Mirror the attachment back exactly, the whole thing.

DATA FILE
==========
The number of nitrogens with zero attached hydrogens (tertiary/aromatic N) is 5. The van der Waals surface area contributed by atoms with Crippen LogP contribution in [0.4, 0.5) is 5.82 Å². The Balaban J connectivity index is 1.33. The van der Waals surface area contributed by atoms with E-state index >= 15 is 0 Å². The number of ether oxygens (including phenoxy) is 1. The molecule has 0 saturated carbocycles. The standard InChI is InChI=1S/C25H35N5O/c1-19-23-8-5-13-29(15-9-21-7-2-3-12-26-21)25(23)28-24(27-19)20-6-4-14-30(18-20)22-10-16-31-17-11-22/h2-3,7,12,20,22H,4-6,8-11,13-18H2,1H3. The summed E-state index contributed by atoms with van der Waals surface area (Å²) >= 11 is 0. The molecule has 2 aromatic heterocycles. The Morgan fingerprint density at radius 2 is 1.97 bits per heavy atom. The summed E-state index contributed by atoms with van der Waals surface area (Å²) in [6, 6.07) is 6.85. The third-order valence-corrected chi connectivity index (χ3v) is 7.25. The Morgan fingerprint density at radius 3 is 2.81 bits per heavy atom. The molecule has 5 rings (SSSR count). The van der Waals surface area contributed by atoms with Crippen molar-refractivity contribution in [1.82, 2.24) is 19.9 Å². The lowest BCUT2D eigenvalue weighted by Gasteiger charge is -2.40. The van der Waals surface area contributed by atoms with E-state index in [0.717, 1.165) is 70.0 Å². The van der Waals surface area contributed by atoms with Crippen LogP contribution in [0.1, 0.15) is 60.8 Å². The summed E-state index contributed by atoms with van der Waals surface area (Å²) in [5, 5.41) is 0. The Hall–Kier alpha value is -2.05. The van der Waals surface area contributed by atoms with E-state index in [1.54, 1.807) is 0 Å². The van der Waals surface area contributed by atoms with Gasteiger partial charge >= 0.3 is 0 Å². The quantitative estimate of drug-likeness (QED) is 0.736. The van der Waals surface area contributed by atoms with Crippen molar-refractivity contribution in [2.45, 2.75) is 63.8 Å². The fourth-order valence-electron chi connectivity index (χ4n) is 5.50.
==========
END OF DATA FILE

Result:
The number of nitrogens with zero attached hydrogens (tertiary/aromatic N) is 5. The van der Waals surface area contributed by atoms with Crippen LogP contribution in [0.4, 0.5) is 5.82 Å². The Balaban J connectivity index is 1.33. The van der Waals surface area contributed by atoms with E-state index >= 15 is 0 Å². The number of ether oxygens (including phenoxy) is 1. The molecule has 0 saturated carbocycles. The standard InChI is InChI=1S/C25H35N5O/c1-19-23-8-5-13-29(15-9-21-7-2-3-12-26-21)25(23)28-24(27-19)20-6-4-14-30(18-20)22-10-16-31-17-11-22/h2-3,7,12,20,22H,4-6,8-11,13-18H2,1H3. The summed E-state index contributed by atoms with van der Waals surface area (Å²) >= 11 is 0. The molecule has 2 aromatic heterocycles. The Morgan fingerprint density at radius 2 is 1.97 bits per heavy atom. The summed E-state index contributed by atoms with van der Waals surface area (Å²) in [6, 6.07) is 6.85. The third-order valence-corrected chi connectivity index (χ3v) is 7.25. The Morgan fingerprint density at radius 3 is 2.81 bits per heavy atom. The molecule has 5 rings (SSSR count). The van der Waals surface area contributed by atoms with Crippen molar-refractivity contribution in [1.82, 2.24) is 19.9 Å². The lowest BCUT2D eigenvalue weighted by Gasteiger charge is -2.40. The van der Waals surface area contributed by atoms with E-state index in [0.717, 1.165) is 70.0 Å². The van der Waals surface area contributed by atoms with Crippen LogP contribution in [0.1, 0.15) is 60.8 Å². The summed E-state index contributed by atoms with van der Waals surface area (Å²) in [5, 5.41) is 0. The Hall–Kier alpha value is -2.05. The van der Waals surface area contributed by atoms with E-state index in [1.54, 1.807) is 0 Å². The van der Waals surface area contributed by atoms with Gasteiger partial charge >= 0.3 is 0 Å². The quantitative estimate of drug-likeness (QED) is 0.736. The van der Waals surface area contributed by atoms with Crippen molar-refractivity contribution in [2.45, 2.75) is 63.8 Å². The fourth-order valence-electron chi connectivity index (χ4n) is 5.50.